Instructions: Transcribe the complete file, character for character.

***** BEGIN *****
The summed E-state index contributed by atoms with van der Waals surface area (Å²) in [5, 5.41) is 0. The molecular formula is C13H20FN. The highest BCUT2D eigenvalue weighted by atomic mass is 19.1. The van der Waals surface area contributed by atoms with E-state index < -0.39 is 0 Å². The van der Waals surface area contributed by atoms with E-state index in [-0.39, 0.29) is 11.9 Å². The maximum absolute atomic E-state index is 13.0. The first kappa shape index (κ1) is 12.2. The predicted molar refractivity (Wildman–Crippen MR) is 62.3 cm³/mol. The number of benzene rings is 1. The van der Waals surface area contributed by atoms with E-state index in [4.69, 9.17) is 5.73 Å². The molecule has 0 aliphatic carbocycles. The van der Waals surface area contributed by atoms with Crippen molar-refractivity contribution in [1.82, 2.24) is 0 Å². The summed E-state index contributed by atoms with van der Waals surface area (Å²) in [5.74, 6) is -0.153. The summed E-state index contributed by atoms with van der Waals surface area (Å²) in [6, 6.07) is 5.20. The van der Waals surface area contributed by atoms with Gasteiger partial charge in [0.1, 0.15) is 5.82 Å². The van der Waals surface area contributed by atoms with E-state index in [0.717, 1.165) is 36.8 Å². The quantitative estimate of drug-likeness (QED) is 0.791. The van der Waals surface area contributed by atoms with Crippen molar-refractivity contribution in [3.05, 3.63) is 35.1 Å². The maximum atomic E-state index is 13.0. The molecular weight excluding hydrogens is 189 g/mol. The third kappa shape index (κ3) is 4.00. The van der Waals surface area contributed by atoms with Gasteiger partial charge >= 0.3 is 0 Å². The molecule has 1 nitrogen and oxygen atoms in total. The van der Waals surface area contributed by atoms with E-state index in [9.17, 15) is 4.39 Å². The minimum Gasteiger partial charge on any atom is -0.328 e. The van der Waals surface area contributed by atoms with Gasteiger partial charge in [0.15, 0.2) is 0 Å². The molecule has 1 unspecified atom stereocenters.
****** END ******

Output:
The summed E-state index contributed by atoms with van der Waals surface area (Å²) in [5, 5.41) is 0. The molecular formula is C13H20FN. The highest BCUT2D eigenvalue weighted by atomic mass is 19.1. The van der Waals surface area contributed by atoms with E-state index < -0.39 is 0 Å². The van der Waals surface area contributed by atoms with E-state index in [-0.39, 0.29) is 11.9 Å². The maximum absolute atomic E-state index is 13.0. The first kappa shape index (κ1) is 12.2. The predicted molar refractivity (Wildman–Crippen MR) is 62.3 cm³/mol. The number of benzene rings is 1. The van der Waals surface area contributed by atoms with E-state index in [4.69, 9.17) is 5.73 Å². The molecule has 0 aliphatic carbocycles. The van der Waals surface area contributed by atoms with Crippen molar-refractivity contribution in [1.82, 2.24) is 0 Å². The summed E-state index contributed by atoms with van der Waals surface area (Å²) in [5.74, 6) is -0.153. The summed E-state index contributed by atoms with van der Waals surface area (Å²) in [6, 6.07) is 5.20. The van der Waals surface area contributed by atoms with Gasteiger partial charge in [0.1, 0.15) is 5.82 Å². The van der Waals surface area contributed by atoms with E-state index in [0.717, 1.165) is 36.8 Å². The quantitative estimate of drug-likeness (QED) is 0.791. The van der Waals surface area contributed by atoms with Crippen molar-refractivity contribution in [3.05, 3.63) is 35.1 Å². The maximum atomic E-state index is 13.0. The molecular weight excluding hydrogens is 189 g/mol. The third kappa shape index (κ3) is 4.00. The van der Waals surface area contributed by atoms with Gasteiger partial charge >= 0.3 is 0 Å². The molecule has 1 nitrogen and oxygen atoms in total. The van der Waals surface area contributed by atoms with E-state index in [9.17, 15) is 4.39 Å². The minimum Gasteiger partial charge on any atom is -0.328 e. The van der Waals surface area contributed by atoms with Gasteiger partial charge in [0.15, 0.2) is 0 Å². The molecule has 1 unspecified atom stereocenters.